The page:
ceased. The father came from County Done-
gal, town of Ramelton, Ireland, with his par-
ents at the age of twelve years, locating in
Westmoreland county. His father was Thomas
Gallager, whose father was a cousin of Eliz-



abeth Patterson, who became the wife of Bona-
parte. Thomas Gallager married a Miss Mc-
Elhinny, a native of London, and after locat-
ing in Westmoreland county, settled upon a
large farm upon which he lived until his death.
He was one of the prosperous citizens of that
section of Pennsylvania, and was vestryman
of the Episcopal Church at Greensburg. He
reared a large family, whom he gave the ad-
vantages of a good education.

John Gallager, Mrs. Heiges' father, was
born in 1802, and died in 1865, in York, in
the home where Mrs. Heiges resided. He
was educated at Dickinson College, Carlisle,
and when a young man went to Baltimore, Md.,
and associated himself with Thomas and James
Harwood, commission merchants, in 1830 com-
ing to York where he engaged in a mercantile
business, which he followed until his death.
He was vestryman of St. John's Episcopal
Church, and V. P. of St. Patrick's Beneficial
Society. He married Miss Frances A. Day,
of Frederick, Md., who was of German ances-
try. She died in 1847, ^^ the age of thirty-
three years, the mother of two children : Isa-
bella, the widow of I. A. Coombs, a soldier of
the Civil war; and Mary G., who married
George W. Heiges.

EDMUND W. MEISENHELDER, M. D^
For a long period of years, commencing as
early as 1683, and continuing, practically with
a steadily increasing flow, to the very dawn of
the American Revolution, a great tide of Ger-
man immigrants, mostly from the Palatinate,
swept across the Atlantic to the shores of this
Western world. The wanton destruction of
towns and cities; the unnecessary and wide-
spread devastation of landed estates; the in-
dustrial depression which affected all the walks
of life; the political and religious ostracism
and oppression everywhere prevalent, as at-
tendant and dependent upon the great conti-
nental wars, left an aftermath of poverty and
want, of distress and of suffering, so bitter, and
of conditions, political and religious, so chaotic
and so trying, as to impel thousands of all
classes and conditions to look elsewhere for
some ray of hope to pierce the almost im-
penetrable gloom of a situation no longer en-
durable.

To these anxious seekers for a brighter day,
for a land of promise, wherein there should be
absolute freedom of conscience, and where



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AjCyLr^



BIOGRAPHICAL



39



each, without onerous restrictions, could reap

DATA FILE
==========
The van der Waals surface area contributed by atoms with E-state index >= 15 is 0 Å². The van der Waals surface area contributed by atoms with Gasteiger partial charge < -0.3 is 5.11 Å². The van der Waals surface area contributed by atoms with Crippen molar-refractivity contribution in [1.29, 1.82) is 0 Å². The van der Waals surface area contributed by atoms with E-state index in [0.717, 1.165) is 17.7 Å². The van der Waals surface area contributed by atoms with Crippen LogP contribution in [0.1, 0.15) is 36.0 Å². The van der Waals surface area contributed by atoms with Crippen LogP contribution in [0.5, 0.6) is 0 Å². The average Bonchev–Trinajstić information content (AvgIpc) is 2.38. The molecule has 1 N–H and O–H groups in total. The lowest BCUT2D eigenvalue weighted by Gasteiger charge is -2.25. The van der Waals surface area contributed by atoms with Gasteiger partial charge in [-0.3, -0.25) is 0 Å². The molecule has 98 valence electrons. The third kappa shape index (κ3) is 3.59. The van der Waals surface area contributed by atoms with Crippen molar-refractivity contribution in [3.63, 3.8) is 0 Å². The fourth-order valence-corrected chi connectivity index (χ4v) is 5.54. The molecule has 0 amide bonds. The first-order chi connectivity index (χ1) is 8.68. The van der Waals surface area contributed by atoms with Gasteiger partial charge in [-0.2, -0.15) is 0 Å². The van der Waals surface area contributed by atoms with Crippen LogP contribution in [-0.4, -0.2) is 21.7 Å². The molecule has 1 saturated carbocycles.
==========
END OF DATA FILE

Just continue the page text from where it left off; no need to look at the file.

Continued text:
the fruit of his labors, none appealed with such
force and favor as the land of Penn. Doubt-
less the glamour of this far-distant country,
picture of fact and fancy, so different from
their own miserable surroundings, added en-
chantment to the view, and in these sylvan
shades they sought that release from care and
anxiety elsewhere denied. To this great Com-
monwealth, rich in material resources, with
boundless treasure hidden in the bowels of the
earth, with its wooded hills and valleys, and
soil of unsurpassed fertility, that great in-
fusion of German blood, inspired by an ardent
love for liberty, tempered by a safe con-
servatism, and by profound religious convic-
tions, was a Godsend — a blessing of untold
magnitude — reaching through all the years that
now lie buried in the past, yet finding un-
diminished force in the living present. Of the
history of this great State they have illumined
every page; theirs is no ignoble place; not less
than others they have blazed their way to name
and fame. Never, on field or forum, have they
played a minor part ; in battle their blood has
flowed as freely, and in the council chamber
their wisdom has shone as brilliantly, as that
of those born under other skies.

At the port of Philadelphia, from the ship
''Neptune," John Mason, captain, Sept. 24,
1 75 1, landed a German immigrant, by name
David Meisenhelder — erroneously given as
David Maisheller. As to his birth and ante-
cedents the lapse of time has left no trace. He
wended his way westward to Lancaster county.
Pa., and undoubtedly settled in that locality.
The records of Trinity Lutheran Church, Lan-
caster city, show that to him and his wife Mar-
garetha, nee Fischer, was born a son, Aug. 14,
1752; a second son was born Nov. 3, 1753,
and a third, April 8, 1756. The second son,
baptized Johann David Meisenhelder, was the
great-grandfather of the subject of this sketch.
During the war of the Revolution he lived in
Mount Joy township, Lancaster county, and, in
the year 1776 was enrolled therein as a free-
man, and taxed fifteen shillings. In the latter
part of the eighteenth century he moved to
York county, and settled in Dover township,
building a log dwelling-house, one and one-half
stories high, and a stone barn, on the north side